Greek fire was a potent weapon of war that helped the Byzantines to triumph over their enemies. Byzantium usually faced foes who had greater numbers and occasionally, greater wealth than them. There were many times in the empire’s history where the enemies threatened the Byzantine capital itself. But at such crucial moments, the skilful use of Greek fire helped the Byzantines to turn the battle and win. Read on to learn of some of the crucial battles where Greek fire made a difference.
1st Arab Siege of Constantinople (674-678)
The Arabs lay siege to Constantinople, the capital and heart of the Byzantine Empire, in 674. Thus far, they had swept away the Byzantine troops, forcing them back to the capital to make their last stand. But things did not go as planned. The Arabs could not breach the famous land walls, so they focused their attacks on the sea walls with their navy. The Arab blockade cut off supplies to the capital and slowly starved the defenders.
For five years, the empire fought for its life. Thankfully, Kallinikos, a military engineer, arrived in the empire just before the siege. He had discovered the secret of Greek fire and he shared it with the Byzantines. This secret gave the Byzantine navy the edge they needed to defeat the Arab navy repeatedly. In 678, the Arabs finally accepted defeat and lifted the siege. But as they made their way home, the Arab navy ran into a severe storm, suffering further loss and damage as a result.
2nd Arab Siege of Constantinople (717-718)
In 717, Arab forces once again pushed the Byzantines right back to Constantinople and lay siege to it. This time the Arabs attacked by land and sea. This pincer attack forced the defenders to divide themselves to man both the land and sea walls. Despite the dire circumstances, their Emperor Leo III led the defence with a sure hand.
The wily monarch used Greek fire to wreck havoc on the Arab fleet while making sure the Arab army could not breach the land walls. In the meantime, he negotiated with the Bulgarians and got them to smash the Arab army from the rear. The Bulgarians scattered the surprised Arab troops who fled homewards. Meanwhile, the Arab navy, crippled by Greek fire, also lifted the siege and returned home. Déjà vu occurred when the Arab navy ran into a storm that destroyed most of the fleet.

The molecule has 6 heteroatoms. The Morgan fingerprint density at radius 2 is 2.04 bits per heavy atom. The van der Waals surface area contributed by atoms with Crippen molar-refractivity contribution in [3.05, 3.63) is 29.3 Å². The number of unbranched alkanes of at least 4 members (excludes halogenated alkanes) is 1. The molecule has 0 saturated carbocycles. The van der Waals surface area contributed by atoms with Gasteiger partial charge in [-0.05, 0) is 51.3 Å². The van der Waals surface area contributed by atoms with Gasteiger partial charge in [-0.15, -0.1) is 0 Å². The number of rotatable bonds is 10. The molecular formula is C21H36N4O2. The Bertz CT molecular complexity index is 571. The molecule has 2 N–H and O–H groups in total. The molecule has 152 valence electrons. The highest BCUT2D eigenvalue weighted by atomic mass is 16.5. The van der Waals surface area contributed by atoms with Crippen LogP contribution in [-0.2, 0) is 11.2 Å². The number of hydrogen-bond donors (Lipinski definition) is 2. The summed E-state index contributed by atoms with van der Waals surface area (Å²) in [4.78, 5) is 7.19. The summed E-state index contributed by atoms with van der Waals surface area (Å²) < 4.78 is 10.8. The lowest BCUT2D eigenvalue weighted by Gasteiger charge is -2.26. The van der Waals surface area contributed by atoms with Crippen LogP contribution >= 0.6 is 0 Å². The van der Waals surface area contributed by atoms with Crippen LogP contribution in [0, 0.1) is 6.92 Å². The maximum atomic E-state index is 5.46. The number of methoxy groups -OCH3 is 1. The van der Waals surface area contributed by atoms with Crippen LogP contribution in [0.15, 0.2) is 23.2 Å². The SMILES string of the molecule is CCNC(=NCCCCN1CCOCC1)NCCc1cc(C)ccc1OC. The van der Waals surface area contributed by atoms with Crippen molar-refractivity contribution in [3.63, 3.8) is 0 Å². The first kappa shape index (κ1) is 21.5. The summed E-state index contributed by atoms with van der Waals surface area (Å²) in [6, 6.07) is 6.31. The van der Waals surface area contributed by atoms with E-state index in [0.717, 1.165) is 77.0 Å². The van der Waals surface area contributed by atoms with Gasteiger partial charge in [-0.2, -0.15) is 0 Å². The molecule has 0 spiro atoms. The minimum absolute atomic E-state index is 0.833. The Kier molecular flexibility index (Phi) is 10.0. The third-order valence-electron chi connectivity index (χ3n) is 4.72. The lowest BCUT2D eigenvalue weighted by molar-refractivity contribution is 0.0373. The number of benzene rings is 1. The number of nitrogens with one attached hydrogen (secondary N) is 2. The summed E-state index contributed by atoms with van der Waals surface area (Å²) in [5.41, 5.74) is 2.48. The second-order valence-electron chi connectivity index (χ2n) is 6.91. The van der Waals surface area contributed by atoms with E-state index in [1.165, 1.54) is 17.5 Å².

Civil War between Michael II and Thomas the Slav (821-824)
Michael II and Thomas the Slav fought one of the most severe civil wars in the history of the empire. At the start, Thomas controlled most of the empire and its forces. Meanwhile, Michael held control over the capital and a few outlying regions. To reign as emperor, Thomas had to control Constantinople. Once again, the capital came under siege from superior numbers by land and sea in 821.
While holding on to his capital, Michael got his navy to whittle down the navy of Thomas with Greek fire. This helped to relieve the pressure placed on the sea walls and allow supplies to reach the city. Taking a page from the book of Leo III, Michael sought and received Bulgarian aid. The Bulgarians forced Thomas to lift the siege and inflicted heavy losses on him. This allowed Michael to defeat and mop up the remains of Thomas’ forces, uniting the empire once more.
Rus-Byzantine War (941)
Greek fire saw action against the sea-faring Rus in 941. Igor, the Prince of Rus, led 1,000 ships southwards to raid the Byzantine Empire. But as luck would have it, the Byzantine army and navy were not at Constantinople. Due to the grave danger, the Emperor Romanus gave orders for both the army and navy to return at once. In the meantime, he salvaged fifteen old ships from the scrap yard and loaded them with Greek fire. Placing this fleet under the command of Theophanes, the emperor ordered him to buy time and hold off the Rus.
Theophanes set off at once to prevent the Rus from sailing through the Bosphorus. By positioning his fleet at the northern opening of the Bosphorus, he clashed with the Rus on June 11. As the Greek fire ravaged the front of his fleet, Igor ordered the rest of his ships to disembark at Bithynia where they plundered the land. Soon, the Byzantine army arrived to drive them back to their ships. As the Rus tried to flee for home, they ran straight into the Byzantine navy. This time, the Byzantines set ablaze the Rus fleet and destroyed it. Only a handful of survivors managed to escape.
Reflections of the Vizier
Greek fire did not win battles for the empire by itself. It was a potent but not an all-powerful weapon. This meant that it played its part in the overall strategy to defeat the enemy. This could mean buying time for reinforcements or whittling down enemy forces for the final blow. Used skilfully at the right moments by wise leaders, Greek fire was able to turn the tide of battle for the Byzantines. The examples above are ample proof of how Greek fire made a difference.
Herrin, Judith. Byzantium: The Surprising Life of a Medieval Empire. England: Penguin Books, 2008.
Norwich, John Julius. Byzantium: The Early Centuries. England: Penguin Books, 1990.
Norwich, John Julius. Byzantium (II): The Apogee. England: Penguin Books, 1993.